The Port Washington Yacht Club was founded in the spring of 1905 as "The Port Washington Club." The first real meeting, at which nineteen charter members were present, took place on April 26, 1905. At that time it was arranged to rent an old shack as a clubhouse located on the waterfront at what is now the north end of Bayview Colony. There were substantial grounds around the shack, and house and grounds rented for $600 for the first year, with $100 of the $600 being rebated to the club to pay for repairs to the shack. The initial by-laws provided for an initiation fee of $10, and dues of $20 per year.
The by-laws also provided for no spiritous or malt liquors being sold by or for the club. The purpose of the club was stated as being to encourage social and athletic activities for people of the Port Washington peninsula.
The actual opening day of the club was on May 27, 1905. At the first annual meeting it was reported that tennis was the best sport. One yacht race was held. It was reported to have been unsuccessful because the yachts entered consisted of one schooner, two yawls, five sloops, six catboats, and six power launches. Other well-patronized activities were water sports, swimming, diving, and skeet shooting.
Bonds were sold, the building of the original clubhouse was started, and the membership grew to about 150. In 1910 the club changed its name to the Port Washington Yacht Club and designated the officers as Commodore and Vice-Commodore instead of President and Vice-President.
Class Boats Developed
In 1907 the first boat called "The Bug," a 17-foot boat, was designed and built by William Gardner. It was a centerboarder carrying sandbags for ballast, but it was still quite unstable and capsized easily.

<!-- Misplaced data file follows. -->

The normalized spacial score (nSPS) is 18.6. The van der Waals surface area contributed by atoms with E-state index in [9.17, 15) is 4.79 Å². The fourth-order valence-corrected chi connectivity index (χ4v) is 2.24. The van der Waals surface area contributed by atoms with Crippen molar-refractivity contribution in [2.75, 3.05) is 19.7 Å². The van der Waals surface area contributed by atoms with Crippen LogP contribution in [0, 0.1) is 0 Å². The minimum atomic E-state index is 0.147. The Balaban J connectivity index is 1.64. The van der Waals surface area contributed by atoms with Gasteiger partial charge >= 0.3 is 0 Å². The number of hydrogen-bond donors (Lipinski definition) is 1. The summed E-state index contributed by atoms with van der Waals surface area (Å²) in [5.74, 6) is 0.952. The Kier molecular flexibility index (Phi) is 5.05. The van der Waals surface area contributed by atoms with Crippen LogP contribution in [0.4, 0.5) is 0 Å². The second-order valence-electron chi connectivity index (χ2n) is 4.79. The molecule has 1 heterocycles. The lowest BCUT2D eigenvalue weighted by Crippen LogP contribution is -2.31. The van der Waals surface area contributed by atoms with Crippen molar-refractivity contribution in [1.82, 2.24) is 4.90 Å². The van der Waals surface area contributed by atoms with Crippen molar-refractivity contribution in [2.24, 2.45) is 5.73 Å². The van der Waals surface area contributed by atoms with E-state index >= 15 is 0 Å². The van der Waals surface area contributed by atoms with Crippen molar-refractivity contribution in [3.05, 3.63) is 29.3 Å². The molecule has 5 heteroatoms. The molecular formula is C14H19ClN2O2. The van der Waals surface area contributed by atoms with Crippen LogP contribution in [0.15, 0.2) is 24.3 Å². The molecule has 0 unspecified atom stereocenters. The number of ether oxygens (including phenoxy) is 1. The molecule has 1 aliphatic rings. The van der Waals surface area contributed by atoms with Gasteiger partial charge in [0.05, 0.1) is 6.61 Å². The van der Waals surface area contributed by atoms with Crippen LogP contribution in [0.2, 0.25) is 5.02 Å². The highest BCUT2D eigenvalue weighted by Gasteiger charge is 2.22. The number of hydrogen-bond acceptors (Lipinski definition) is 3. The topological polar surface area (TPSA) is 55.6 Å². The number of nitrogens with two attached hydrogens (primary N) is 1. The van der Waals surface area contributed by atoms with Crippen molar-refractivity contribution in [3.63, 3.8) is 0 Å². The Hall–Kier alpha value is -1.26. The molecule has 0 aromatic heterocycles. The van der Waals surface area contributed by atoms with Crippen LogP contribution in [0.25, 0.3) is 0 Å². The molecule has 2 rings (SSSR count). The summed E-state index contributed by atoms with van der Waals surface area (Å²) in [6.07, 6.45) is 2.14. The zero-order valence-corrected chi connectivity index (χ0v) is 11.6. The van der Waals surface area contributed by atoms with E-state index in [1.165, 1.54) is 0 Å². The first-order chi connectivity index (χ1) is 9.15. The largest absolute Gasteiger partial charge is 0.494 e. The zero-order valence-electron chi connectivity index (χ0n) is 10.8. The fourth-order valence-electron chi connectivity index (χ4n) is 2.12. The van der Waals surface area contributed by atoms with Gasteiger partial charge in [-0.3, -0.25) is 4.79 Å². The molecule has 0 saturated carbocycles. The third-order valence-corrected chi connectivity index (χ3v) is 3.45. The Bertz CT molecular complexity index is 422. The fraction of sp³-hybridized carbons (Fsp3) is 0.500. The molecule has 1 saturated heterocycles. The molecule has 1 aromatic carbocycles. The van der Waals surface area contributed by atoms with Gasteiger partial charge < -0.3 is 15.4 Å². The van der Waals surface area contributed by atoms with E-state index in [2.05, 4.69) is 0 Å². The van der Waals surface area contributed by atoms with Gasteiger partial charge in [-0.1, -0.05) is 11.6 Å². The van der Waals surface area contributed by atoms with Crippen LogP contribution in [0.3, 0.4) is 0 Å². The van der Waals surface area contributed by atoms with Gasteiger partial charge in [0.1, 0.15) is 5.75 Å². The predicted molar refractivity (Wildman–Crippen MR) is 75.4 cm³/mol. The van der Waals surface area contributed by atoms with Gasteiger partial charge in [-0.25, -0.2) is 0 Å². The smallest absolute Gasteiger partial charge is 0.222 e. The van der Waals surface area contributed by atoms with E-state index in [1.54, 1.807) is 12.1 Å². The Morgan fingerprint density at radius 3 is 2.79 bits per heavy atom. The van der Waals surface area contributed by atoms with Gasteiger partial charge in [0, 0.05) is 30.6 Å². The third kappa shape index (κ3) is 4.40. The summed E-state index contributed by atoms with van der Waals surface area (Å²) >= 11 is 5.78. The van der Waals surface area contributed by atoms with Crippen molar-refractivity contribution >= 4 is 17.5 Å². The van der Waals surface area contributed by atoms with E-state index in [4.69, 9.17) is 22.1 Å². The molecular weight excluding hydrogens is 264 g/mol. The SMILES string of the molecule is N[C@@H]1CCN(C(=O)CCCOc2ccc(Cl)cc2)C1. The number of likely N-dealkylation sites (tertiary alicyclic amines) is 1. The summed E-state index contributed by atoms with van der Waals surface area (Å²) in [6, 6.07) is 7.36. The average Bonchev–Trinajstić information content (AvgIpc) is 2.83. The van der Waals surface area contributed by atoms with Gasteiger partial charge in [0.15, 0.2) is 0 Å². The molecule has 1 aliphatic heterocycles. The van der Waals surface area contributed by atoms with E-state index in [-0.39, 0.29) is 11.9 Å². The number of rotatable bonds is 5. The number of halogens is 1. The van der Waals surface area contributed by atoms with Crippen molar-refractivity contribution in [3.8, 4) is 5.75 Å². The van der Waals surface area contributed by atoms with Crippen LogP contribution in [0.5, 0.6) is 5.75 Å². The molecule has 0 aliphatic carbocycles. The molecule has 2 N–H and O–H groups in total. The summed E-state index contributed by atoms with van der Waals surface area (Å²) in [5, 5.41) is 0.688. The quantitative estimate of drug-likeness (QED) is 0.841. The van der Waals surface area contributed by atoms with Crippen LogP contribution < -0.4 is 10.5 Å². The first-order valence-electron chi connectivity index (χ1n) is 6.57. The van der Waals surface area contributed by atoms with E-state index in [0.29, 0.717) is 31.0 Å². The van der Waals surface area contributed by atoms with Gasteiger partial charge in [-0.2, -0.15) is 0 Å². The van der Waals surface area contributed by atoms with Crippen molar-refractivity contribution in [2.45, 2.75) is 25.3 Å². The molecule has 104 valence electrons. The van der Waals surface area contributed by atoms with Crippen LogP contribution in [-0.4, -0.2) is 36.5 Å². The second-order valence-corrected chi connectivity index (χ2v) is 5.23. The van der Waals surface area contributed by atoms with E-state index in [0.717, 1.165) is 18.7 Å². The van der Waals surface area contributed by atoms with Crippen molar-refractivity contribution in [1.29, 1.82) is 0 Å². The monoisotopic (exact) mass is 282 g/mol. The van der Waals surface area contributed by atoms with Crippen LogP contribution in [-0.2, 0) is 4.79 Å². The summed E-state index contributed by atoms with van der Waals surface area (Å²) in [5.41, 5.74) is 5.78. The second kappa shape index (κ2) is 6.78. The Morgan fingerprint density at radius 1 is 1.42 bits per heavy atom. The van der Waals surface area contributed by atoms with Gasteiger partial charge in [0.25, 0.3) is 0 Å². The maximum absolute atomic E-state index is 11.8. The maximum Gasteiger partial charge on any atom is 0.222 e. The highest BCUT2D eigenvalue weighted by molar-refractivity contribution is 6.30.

In 1911 and 1912 Commodore "Pop" Corry went to William Gardner, a noted naval architect, to ask him to improve the Bug. This resulted in the design of the Star Class boat. Corry is known as the "Father of the Stars." This was to be the poor man's yacht: 22 were built by the Smith Boatyard for $265 per boat, less sails. These boats were owned by members of the various clubs in the bay, but many of the races were run from the Port Washington Yacht Club.
In those days there was a flagpole with a crow's nest upon it at the end of the club pier and the race committee operated from the crow's nest. Subsequently, Adrian Iselin of the Port Washington Yacht Club started racing Star Boats with Ed Willis for crew, and won the World's Championship in 1925, and again in 1936.
In the winter of 1916-17 the shipyard next to the Port Washington Yacht Club, which was then the principal shipyard in Port Washington, had a fire that destroyed most of the boats. For a year or so the owners of those boats sailed Duck boats about the bay until they raised enough money to acquire larger boats.
In the 1920s before the Depression, family activity at the club reached its first peak. There were eight tennis courts, and the club, which belonged to the Eastern Lawn Tennis Association, played team matches with other clubs every Sunday. Star boat racing was active and the social life of the club, with interior designers decorating the ballroom for dances and the steward acting as a bootlegger, made for very active parties.